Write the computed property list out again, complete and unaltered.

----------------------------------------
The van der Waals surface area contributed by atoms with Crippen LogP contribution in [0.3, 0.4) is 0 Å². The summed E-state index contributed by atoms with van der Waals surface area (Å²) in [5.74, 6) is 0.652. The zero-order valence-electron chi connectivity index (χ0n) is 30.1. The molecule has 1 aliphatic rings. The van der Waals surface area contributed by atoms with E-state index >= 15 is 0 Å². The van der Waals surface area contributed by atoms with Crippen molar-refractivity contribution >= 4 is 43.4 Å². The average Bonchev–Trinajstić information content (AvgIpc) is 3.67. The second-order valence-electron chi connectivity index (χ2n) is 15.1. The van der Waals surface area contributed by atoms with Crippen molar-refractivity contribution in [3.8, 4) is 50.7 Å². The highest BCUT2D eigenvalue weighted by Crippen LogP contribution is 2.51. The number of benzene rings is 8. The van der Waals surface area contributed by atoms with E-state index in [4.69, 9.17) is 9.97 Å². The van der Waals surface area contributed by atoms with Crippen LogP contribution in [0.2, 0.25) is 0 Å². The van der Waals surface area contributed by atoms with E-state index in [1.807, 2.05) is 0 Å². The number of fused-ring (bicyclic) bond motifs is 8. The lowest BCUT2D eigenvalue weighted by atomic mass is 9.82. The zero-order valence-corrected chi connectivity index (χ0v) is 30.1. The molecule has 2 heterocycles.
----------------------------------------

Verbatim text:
The van der Waals surface area contributed by atoms with Crippen LogP contribution in [0.3, 0.4) is 0 Å². The summed E-state index contributed by atoms with van der Waals surface area (Å²) in [5.74, 6) is 0.652. The zero-order valence-electron chi connectivity index (χ0n) is 30.1. The molecule has 1 aliphatic rings. The van der Waals surface area contributed by atoms with E-state index >= 15 is 0 Å². The van der Waals surface area contributed by atoms with Crippen molar-refractivity contribution >= 4 is 43.4 Å². The average Bonchev–Trinajstić information content (AvgIpc) is 3.67. The second-order valence-electron chi connectivity index (χ2n) is 15.1. The van der Waals surface area contributed by atoms with Crippen molar-refractivity contribution in [3.8, 4) is 50.7 Å². The highest BCUT2D eigenvalue weighted by Crippen LogP contribution is 2.51. The number of benzene rings is 8. The van der Waals surface area contributed by atoms with E-state index in [4.69, 9.17) is 9.97 Å². The van der Waals surface area contributed by atoms with Crippen LogP contribution in [0.2, 0.25) is 0 Å². The van der Waals surface area contributed by atoms with E-state index in [1.807, 2.05) is 0 Å². The number of fused-ring (bicyclic) bond motifs is 8. The lowest BCUT2D eigenvalue weighted by atomic mass is 9.82. The zero-order valence-corrected chi connectivity index (χ0v) is 30.1. The molecule has 2 heterocycles.